Sarah Maxwell gives a very personal account of her perimenopause and menopause coping strategies
For many women during the three menopause stages it’s common to experience mood changes such as irritability, sadness, lack of motivation, aggressiveness, problems focusing, stress, difficulty concentrating and depression. Without the correct support and management of these debilitating symptoms, the impact on personal and professional relationships can be profound and could carry on for many years!
First stage – Perimenopause
Hormonal production of estrogen, progesterone and other reproductive hormones begins to shift and symptoms first appear and may become frequent and severe. Perimenopause can start as early as age 35, but for most women, this usually begins in the mid-to-late 40s. Menstrual cycles continue but may become irregular.
Second stage – Menopause
Monthly periods need to have ceased for at least 12 months. Hot flushes and other symptoms continue if underlying hormonal imbalances are not addressed. The average age for menopause is around 52.
Third stage – Post Menopause
After the actual menopause a woman’s hormones establish new patterns. Post menopausal women often see their menopause symptoms continue for years after they have stopped menstruating. This is due to continued hormonal imbalances. This is something that often many women are unaware of due to a lack of knowledge and, unfortunately, limited support from their doctor due to a lack of information.
“It’s common to experience mood changes such as irritability, sadness, lack of motivation, aggressiveness, problems focusing, stress, difficulty concentrating and depression.”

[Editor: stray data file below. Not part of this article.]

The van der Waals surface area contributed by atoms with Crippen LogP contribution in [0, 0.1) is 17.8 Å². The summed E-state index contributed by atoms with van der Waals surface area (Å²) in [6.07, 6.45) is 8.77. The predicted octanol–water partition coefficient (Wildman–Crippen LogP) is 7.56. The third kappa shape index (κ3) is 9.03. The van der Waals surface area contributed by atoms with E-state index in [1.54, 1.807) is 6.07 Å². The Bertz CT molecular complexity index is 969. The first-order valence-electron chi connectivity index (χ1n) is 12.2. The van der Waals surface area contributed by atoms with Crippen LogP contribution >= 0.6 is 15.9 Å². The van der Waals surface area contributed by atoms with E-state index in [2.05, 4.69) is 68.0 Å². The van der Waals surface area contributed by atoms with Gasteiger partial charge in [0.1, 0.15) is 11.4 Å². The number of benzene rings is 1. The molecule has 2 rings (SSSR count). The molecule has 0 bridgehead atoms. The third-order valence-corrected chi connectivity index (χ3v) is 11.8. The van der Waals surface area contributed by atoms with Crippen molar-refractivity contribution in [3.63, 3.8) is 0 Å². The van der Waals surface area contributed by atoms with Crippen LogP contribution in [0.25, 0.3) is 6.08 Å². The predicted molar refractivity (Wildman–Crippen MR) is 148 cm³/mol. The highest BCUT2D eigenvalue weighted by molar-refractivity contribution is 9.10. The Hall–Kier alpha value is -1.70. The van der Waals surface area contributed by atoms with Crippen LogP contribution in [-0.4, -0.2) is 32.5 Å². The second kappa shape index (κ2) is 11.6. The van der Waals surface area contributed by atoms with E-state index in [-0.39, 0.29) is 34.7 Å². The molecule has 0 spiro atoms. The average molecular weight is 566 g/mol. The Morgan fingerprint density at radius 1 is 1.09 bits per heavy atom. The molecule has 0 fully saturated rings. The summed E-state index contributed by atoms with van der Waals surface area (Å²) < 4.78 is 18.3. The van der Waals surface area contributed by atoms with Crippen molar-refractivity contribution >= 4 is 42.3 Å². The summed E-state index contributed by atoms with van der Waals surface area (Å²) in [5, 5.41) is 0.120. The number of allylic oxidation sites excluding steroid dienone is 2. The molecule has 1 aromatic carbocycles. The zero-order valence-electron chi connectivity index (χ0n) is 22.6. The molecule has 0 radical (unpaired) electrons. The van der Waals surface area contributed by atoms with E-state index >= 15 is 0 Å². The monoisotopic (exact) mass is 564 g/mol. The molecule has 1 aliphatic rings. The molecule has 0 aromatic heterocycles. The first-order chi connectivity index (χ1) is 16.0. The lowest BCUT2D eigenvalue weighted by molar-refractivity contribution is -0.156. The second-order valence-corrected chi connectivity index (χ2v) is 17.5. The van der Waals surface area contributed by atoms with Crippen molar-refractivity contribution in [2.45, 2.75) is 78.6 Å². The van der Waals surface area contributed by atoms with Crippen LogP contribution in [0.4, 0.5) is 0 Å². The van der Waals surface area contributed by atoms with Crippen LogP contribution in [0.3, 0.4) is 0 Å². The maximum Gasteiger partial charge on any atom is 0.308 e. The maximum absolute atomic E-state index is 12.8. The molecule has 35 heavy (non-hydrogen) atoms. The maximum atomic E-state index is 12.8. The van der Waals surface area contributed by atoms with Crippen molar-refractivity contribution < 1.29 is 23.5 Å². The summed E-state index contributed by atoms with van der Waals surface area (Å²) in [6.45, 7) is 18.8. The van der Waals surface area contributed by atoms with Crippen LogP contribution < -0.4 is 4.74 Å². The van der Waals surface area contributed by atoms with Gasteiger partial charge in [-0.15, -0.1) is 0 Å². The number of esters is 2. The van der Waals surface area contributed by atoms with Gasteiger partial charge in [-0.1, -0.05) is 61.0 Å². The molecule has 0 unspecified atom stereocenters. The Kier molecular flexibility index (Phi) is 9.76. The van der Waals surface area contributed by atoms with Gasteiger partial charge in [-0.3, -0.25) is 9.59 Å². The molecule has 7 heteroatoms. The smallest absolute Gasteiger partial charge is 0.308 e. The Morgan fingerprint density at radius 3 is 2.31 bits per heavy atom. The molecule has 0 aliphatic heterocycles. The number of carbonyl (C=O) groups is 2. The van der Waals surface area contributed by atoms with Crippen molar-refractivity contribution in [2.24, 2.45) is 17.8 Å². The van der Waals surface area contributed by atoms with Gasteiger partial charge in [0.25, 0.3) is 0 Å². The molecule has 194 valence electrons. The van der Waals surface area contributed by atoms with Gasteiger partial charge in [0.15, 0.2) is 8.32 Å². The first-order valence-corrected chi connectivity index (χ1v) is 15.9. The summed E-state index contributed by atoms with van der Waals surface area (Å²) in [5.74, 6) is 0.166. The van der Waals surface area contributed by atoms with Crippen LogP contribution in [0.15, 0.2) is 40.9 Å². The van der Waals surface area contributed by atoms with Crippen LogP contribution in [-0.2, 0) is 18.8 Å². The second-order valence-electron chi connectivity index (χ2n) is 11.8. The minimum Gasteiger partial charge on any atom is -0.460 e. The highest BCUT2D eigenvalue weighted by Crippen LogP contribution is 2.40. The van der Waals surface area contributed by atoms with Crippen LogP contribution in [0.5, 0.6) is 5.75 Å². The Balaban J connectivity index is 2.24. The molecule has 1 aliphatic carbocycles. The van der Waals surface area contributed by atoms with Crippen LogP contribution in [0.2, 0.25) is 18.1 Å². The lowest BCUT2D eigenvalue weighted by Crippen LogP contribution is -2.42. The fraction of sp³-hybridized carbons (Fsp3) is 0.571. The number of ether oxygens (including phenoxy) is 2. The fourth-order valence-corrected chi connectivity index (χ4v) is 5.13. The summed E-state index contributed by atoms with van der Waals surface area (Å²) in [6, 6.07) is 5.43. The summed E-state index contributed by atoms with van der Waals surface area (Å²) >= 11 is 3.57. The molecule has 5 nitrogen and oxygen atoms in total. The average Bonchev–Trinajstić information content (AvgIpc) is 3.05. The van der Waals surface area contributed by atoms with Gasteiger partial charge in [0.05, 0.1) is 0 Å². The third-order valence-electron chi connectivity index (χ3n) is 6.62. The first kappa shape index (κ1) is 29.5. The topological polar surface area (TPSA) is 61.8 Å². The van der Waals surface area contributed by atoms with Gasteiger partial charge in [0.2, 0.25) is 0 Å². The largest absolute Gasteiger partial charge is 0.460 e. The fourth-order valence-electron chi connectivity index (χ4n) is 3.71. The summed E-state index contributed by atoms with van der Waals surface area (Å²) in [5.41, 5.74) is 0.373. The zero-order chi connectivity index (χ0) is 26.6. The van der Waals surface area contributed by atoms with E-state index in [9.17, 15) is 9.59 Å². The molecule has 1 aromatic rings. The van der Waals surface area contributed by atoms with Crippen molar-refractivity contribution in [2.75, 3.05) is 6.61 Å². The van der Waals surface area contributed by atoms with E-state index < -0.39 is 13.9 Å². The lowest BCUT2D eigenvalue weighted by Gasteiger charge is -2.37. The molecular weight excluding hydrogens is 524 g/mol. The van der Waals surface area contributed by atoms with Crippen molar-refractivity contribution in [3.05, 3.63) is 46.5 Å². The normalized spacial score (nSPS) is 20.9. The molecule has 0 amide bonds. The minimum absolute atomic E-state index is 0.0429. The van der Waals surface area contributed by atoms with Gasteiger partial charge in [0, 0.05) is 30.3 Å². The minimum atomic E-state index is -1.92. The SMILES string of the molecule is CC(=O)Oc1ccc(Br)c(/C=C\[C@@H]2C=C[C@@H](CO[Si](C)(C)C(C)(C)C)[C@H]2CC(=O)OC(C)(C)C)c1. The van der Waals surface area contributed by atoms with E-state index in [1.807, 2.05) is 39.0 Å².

So, what are some of the ways can we tackle anxiety, bad moods and feeling overwhelmed?
Ask yourself this question: when was the last time you really prioritised yourself?
This quote is from a great friend of mine who I feel has hit the nail on the head about why we often feel anxious, angry or basically furious during this long period of our lives: “We are subtly conditioned to put others first from a young age, to not make a fuss (guilt), always offer the last slice of cake, sweet etc. to anyone else present (sacrifice), get ‘your’ chores done before you do anything for yourself and be a ‘good girl’.
Anti anxiety essentials
● Develop a good sleep routine. When we’re tired and sleep-deprived, we can be irritable even without menopause. Think about your sleep quality and turn it into a special ritual – for you!
● Good nutrition. Supplements can help in addition during menopause. Try to take the time to adjust to healthier diet options. Food is fuel, and eating junk food too often might impact your mood, and increase fatigue or other physical symptoms. Do research and try to find healthy alternatives that appeal to you.
● Plenty of water daily (1.5 litres)
● Movement/exercise, anything you enjoy (it doesn’t have to be formal exercise)
● Supportive friends and family
● A social life
● An understanding doctor (change your GP if this isn’t the case)
● Placing yourself and your wants and needs at the top of your to-do list!
● Time to yourself to do nothing or something
● A hobby (if you don’t have one, try things out and find what you love)
Sarah’s Menopause Toolkit